Bill Would Exempt Under-age Drinkers from Prosecution If They Are First to Call 9-1-1 and Stay Until Help Arrives
Under-age drinkers who report a medical emergency would avoid prosecution if a measure approved April 5 by the state Assembly becomes law.
To avoid being charged, a person under the age of 21 must call 9-1-1 and report “in good faith” that another person under the age of 21 needs medical attention because of drinking alcohol.
In addition, that person must be the first individual to dial 9-1-1 and must stay at the scene until assistance.
The measure also appears to exempt “one or two other persons acting in concert with the person under the age of 21 years who made the 9-1-1 report” who also remain at the scene.
Also exempted from prosecution is the under-age person who receives the medical attention.
“This bill does not condone underage drinking,” Assemblyman Anthony Portantino, a Pasadena Democrat. “What it does is make it easier for young people to call for help when they suspect alcohol poisoning. As the father of a teenage girl, I am pleased that this bill could provide help to her or someone else’s daughter or son who needs emergency medical treatment.”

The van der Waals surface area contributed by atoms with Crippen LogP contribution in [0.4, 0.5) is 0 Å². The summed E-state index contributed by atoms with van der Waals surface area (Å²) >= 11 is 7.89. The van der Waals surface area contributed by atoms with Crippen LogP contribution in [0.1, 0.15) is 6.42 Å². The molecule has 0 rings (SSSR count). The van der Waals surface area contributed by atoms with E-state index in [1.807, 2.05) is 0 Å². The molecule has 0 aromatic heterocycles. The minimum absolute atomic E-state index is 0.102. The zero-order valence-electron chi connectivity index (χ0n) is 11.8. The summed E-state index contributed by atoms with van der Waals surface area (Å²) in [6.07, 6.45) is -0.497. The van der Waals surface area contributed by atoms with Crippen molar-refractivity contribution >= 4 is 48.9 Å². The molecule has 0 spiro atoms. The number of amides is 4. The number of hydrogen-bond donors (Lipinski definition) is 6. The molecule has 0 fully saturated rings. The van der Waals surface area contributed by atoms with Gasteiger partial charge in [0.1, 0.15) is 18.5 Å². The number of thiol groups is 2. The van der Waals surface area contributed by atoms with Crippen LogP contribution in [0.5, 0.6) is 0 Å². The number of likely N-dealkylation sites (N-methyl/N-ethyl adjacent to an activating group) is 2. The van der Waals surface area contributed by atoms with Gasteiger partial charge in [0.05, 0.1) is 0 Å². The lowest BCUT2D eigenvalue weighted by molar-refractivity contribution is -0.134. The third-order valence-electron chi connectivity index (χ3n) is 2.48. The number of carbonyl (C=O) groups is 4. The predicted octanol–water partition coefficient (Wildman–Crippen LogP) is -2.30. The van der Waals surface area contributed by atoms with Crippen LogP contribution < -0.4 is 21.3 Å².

Existing law makes drinking under the age of 21 a misdemeanor punishable by a $250 fine.
Portantino says his measure provides a “safe and scientifically proven way for young people in trouble to reach out for help.”
And, Portantino says, “it also sends a message that if you do the right thing by helping a friend in distress you will not b punished.”
Portantino cites Cornell University’s experience in which emergency calls increased 22 percent when it instituted a 9-1-1-immunity policy. Sixty-one percent said they were less afraid to call for help knowing they were immune from prosecution.
While Portantino stresses alcohol poisoning in his press release, the bill itself – AB 1999 — contains no such restriction on what constitutes the need for medical assistance.
The measure was sent to the Senate by the lower house on a bipartisan 61 to 1 vote. It will likely return to the Assembly before being sent to Gov. Arnold Schwarzenegger who has yet to offer an opinion on it.
Filed under: Legislature/Legislation
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